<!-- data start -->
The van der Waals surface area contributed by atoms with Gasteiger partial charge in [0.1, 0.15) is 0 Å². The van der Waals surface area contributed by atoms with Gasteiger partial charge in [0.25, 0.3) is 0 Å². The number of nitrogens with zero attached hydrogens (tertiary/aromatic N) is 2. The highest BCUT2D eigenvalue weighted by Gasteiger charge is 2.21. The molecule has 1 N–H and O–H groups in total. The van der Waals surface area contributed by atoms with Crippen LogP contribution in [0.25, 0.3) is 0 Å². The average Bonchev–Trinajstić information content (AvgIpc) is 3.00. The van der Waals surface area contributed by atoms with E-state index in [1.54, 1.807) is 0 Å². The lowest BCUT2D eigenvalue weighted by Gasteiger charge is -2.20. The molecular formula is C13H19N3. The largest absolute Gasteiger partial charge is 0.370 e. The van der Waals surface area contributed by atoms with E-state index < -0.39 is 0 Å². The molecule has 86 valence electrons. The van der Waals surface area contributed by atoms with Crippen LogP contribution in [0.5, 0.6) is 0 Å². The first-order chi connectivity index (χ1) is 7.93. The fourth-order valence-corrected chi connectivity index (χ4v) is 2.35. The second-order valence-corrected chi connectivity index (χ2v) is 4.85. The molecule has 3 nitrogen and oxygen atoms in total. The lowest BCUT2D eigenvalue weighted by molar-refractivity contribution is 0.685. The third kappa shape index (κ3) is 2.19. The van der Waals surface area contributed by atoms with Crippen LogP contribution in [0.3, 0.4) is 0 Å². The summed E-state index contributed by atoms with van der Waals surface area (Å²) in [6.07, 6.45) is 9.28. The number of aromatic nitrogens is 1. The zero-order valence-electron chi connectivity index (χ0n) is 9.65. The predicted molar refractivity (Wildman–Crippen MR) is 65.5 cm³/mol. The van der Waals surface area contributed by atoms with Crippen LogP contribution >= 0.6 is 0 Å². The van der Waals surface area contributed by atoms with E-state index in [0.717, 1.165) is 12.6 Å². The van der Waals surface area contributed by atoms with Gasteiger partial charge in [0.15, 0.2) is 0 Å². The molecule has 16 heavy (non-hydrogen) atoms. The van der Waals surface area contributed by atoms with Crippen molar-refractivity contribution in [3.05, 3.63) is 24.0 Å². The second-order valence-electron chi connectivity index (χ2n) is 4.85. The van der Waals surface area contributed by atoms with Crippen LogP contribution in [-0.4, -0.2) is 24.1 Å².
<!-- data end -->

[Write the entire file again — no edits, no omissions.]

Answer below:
The van der Waals surface area contributed by atoms with Gasteiger partial charge in [0.1, 0.15) is 0 Å². The van der Waals surface area contributed by atoms with Gasteiger partial charge in [0.25, 0.3) is 0 Å². The number of nitrogens with zero attached hydrogens (tertiary/aromatic N) is 2. The highest BCUT2D eigenvalue weighted by Gasteiger charge is 2.21. The molecule has 1 N–H and O–H groups in total. The van der Waals surface area contributed by atoms with Crippen LogP contribution in [0.25, 0.3) is 0 Å². The average Bonchev–Trinajstić information content (AvgIpc) is 3.00. The van der Waals surface area contributed by atoms with E-state index in [1.54, 1.807) is 0 Å². The lowest BCUT2D eigenvalue weighted by Gasteiger charge is -2.20. The molecular formula is C13H19N3. The largest absolute Gasteiger partial charge is 0.370 e. The van der Waals surface area contributed by atoms with E-state index < -0.39 is 0 Å². The molecule has 86 valence electrons. The van der Waals surface area contributed by atoms with Crippen LogP contribution in [0.5, 0.6) is 0 Å². The first-order chi connectivity index (χ1) is 7.93. The fourth-order valence-corrected chi connectivity index (χ4v) is 2.35. The second-order valence-corrected chi connectivity index (χ2v) is 4.85. The molecule has 3 nitrogen and oxygen atoms in total. The lowest BCUT2D eigenvalue weighted by molar-refractivity contribution is 0.685. The third kappa shape index (κ3) is 2.19. The van der Waals surface area contributed by atoms with Crippen LogP contribution in [0.3, 0.4) is 0 Å². The summed E-state index contributed by atoms with van der Waals surface area (Å²) in [6.07, 6.45) is 9.28. The number of aromatic nitrogens is 1. The zero-order valence-electron chi connectivity index (χ0n) is 9.65. The predicted molar refractivity (Wildman–Crippen MR) is 65.5 cm³/mol. The van der Waals surface area contributed by atoms with Crippen LogP contribution >= 0.6 is 0 Å². The van der Waals surface area contributed by atoms with E-state index in [0.717, 1.165) is 12.6 Å². The van der Waals surface area contributed by atoms with Gasteiger partial charge in [0.15, 0.2) is 0 Å². The molecule has 16 heavy (non-hydrogen) atoms. The van der Waals surface area contributed by atoms with Crippen molar-refractivity contribution in [3.05, 3.63) is 24.0 Å². The second-order valence-electron chi connectivity index (χ2n) is 4.85. The van der Waals surface area contributed by atoms with Crippen LogP contribution in [-0.4, -0.2) is 24.1 Å².